Ecuador - Crisis in the Galapagos: Chinese Fishing Fleets and COVID-19 Threaten a Natural Wonder
GALAPAGOS ISLANDS, Ecuador — Just south of the Galapagos’ Marchena Island, there’s a dive spot known by locals as the “fish arena.”
There, within the choppy, cool waters of the Pacific, thousands of colorful fish swim in schools, lobsters poke their long antennae out of rocky outcrops, dolphins bear their young and moray eels gape menacingly at visitors who swim too close.
Charles Darwin documented the rich biota of these islands in the early 1800s. In more recent times, an unofficial network of local tour boats and fishing vessels has worked to protect it, by keeping an eye out for those who might harm the marine bounty. But the pandemic has grounded this surveillance fleet, creating an opening for outsiders.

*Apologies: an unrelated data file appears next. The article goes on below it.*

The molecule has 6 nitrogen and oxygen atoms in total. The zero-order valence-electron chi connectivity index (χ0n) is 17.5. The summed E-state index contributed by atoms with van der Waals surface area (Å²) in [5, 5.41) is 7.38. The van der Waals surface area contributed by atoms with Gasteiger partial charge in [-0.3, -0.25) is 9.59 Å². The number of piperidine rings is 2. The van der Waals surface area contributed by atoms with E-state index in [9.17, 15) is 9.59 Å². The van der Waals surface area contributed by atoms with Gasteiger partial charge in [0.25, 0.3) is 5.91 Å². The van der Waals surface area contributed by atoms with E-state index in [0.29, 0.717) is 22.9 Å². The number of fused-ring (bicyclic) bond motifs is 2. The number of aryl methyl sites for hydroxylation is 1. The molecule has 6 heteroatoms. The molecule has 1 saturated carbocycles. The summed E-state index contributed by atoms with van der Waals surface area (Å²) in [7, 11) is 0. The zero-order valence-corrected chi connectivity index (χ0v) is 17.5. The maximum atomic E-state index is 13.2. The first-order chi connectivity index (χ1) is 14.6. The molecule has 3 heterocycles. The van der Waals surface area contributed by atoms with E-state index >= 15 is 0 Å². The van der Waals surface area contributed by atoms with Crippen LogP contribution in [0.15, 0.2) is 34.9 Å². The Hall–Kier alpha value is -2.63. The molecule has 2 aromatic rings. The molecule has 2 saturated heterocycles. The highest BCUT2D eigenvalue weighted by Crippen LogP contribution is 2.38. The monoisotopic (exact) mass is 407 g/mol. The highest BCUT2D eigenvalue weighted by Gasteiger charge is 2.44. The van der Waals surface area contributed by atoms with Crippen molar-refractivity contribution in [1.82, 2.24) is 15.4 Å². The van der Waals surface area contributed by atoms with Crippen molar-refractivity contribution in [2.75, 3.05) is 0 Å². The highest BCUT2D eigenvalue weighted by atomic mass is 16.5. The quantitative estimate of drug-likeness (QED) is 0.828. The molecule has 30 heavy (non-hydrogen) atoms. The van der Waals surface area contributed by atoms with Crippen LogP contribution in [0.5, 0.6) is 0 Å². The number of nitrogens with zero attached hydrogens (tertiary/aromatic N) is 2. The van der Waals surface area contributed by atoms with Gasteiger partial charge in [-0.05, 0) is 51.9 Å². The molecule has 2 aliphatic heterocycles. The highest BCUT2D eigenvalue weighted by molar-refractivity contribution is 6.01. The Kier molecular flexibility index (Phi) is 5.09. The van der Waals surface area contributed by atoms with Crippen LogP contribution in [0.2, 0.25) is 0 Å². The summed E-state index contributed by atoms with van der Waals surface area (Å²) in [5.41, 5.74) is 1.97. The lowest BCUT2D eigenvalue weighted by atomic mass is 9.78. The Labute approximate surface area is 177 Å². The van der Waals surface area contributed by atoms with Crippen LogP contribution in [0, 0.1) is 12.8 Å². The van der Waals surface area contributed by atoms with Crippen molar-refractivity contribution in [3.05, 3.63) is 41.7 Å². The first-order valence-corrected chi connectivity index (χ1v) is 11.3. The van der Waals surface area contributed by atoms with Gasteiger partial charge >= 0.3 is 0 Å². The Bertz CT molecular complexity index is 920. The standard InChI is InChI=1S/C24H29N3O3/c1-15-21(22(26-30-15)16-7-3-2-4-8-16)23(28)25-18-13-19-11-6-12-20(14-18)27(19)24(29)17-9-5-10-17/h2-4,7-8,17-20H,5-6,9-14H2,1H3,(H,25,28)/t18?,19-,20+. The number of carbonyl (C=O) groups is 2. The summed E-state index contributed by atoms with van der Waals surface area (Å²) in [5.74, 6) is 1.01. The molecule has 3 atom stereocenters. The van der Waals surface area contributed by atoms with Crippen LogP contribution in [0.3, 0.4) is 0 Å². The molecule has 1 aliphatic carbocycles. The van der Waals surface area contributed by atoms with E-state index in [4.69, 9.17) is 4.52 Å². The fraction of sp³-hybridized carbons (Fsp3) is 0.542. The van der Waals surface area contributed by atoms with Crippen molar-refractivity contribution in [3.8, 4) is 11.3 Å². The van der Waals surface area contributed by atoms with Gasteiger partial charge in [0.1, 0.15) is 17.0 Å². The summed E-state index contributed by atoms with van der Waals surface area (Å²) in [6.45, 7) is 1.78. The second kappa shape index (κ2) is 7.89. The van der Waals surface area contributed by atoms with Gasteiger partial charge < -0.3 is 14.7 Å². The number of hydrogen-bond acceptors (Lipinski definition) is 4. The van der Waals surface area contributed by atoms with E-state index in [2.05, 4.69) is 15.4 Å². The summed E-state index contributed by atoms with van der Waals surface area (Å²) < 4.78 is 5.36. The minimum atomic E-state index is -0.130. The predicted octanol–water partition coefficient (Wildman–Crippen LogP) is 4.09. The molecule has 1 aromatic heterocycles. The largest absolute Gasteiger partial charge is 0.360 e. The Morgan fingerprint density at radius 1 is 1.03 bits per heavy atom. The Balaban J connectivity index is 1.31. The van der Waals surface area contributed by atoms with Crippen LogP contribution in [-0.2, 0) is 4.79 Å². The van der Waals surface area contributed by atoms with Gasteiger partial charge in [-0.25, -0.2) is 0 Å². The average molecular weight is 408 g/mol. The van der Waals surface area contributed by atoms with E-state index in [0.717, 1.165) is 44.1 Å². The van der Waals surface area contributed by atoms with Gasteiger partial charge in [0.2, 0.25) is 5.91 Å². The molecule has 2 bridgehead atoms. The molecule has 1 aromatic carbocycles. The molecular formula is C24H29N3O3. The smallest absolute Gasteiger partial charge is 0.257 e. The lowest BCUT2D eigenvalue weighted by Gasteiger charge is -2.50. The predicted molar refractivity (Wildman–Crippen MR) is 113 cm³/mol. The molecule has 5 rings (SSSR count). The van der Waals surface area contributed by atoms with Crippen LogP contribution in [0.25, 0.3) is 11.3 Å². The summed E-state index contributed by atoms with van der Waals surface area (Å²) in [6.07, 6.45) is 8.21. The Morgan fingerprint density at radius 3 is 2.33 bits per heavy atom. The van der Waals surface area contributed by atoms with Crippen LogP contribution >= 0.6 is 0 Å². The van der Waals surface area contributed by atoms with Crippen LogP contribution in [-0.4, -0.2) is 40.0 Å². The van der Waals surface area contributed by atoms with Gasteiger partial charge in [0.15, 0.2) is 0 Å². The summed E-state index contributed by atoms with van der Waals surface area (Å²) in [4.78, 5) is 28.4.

Earlier this summer, more than 300 Chinese fishing vessels — many designed to hold 1,000 tons of catch — waited at the marine preserve’s border, ready to snatch up sea life as it migrated south toward the waters off Peru and Chile.
By some estimates, China has a “distant water” fishing fleet of 17,000 vessels that has been involved in fishing conflicts off the coasts of West Africa, Argentina and Japan in recent years. Now this fleet is triggering similar anger off Ecuador and Peru, two nations highly dependent on their robust near-shore fisheries.
“This is an attack on our resources,” said Ángel Yánez Vinueza, the mayor of Santa Cruz canton, the Galapagos’ equivalent of a province.